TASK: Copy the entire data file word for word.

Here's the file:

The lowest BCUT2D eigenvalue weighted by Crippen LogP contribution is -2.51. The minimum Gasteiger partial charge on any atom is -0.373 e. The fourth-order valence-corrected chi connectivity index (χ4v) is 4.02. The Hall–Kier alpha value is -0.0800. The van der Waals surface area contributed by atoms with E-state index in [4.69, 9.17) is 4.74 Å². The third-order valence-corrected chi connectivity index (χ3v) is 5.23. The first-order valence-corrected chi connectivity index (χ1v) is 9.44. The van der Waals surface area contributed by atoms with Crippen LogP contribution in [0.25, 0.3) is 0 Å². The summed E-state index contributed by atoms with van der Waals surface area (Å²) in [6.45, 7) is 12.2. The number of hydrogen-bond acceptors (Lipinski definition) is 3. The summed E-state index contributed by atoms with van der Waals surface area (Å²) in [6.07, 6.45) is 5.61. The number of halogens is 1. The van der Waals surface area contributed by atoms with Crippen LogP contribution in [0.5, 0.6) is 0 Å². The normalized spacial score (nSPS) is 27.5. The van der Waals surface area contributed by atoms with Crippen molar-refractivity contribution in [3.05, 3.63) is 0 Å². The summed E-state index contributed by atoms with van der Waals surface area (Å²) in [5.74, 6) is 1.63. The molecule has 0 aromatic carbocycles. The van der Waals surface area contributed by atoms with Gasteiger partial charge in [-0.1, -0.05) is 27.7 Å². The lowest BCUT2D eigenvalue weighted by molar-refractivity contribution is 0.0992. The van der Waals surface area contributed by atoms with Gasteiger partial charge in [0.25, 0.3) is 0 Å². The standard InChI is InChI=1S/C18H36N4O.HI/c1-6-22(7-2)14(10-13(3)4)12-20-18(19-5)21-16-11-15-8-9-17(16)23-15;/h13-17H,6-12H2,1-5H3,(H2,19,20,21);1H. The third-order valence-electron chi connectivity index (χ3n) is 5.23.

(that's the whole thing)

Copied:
The lowest BCUT2D eigenvalue weighted by Crippen LogP contribution is -2.51. The minimum Gasteiger partial charge on any atom is -0.373 e. The fourth-order valence-corrected chi connectivity index (χ4v) is 4.02. The Hall–Kier alpha value is -0.0800. The van der Waals surface area contributed by atoms with E-state index in [4.69, 9.17) is 4.74 Å². The third-order valence-corrected chi connectivity index (χ3v) is 5.23. The first-order valence-corrected chi connectivity index (χ1v) is 9.44. The van der Waals surface area contributed by atoms with Crippen LogP contribution in [0.25, 0.3) is 0 Å². The summed E-state index contributed by atoms with van der Waals surface area (Å²) in [6.45, 7) is 12.2. The number of hydrogen-bond acceptors (Lipinski definition) is 3. The summed E-state index contributed by atoms with van der Waals surface area (Å²) in [6.07, 6.45) is 5.61. The number of halogens is 1. The van der Waals surface area contributed by atoms with Crippen LogP contribution in [0.5, 0.6) is 0 Å². The normalized spacial score (nSPS) is 27.5. The van der Waals surface area contributed by atoms with Crippen molar-refractivity contribution in [3.05, 3.63) is 0 Å². The summed E-state index contributed by atoms with van der Waals surface area (Å²) in [5.74, 6) is 1.63. The molecule has 0 aromatic carbocycles. The van der Waals surface area contributed by atoms with Gasteiger partial charge in [-0.1, -0.05) is 27.7 Å². The lowest BCUT2D eigenvalue weighted by molar-refractivity contribution is 0.0992. The van der Waals surface area contributed by atoms with Gasteiger partial charge in [0.25, 0.3) is 0 Å². The standard InChI is InChI=1S/C18H36N4O.HI/c1-6-22(7-2)14(10-13(3)4)12-20-18(19-5)21-16-11-15-8-9-17(16)23-15;/h13-17H,6-12H2,1-5H3,(H2,19,20,21);1H. The third-order valence-electron chi connectivity index (χ3n) is 5.23.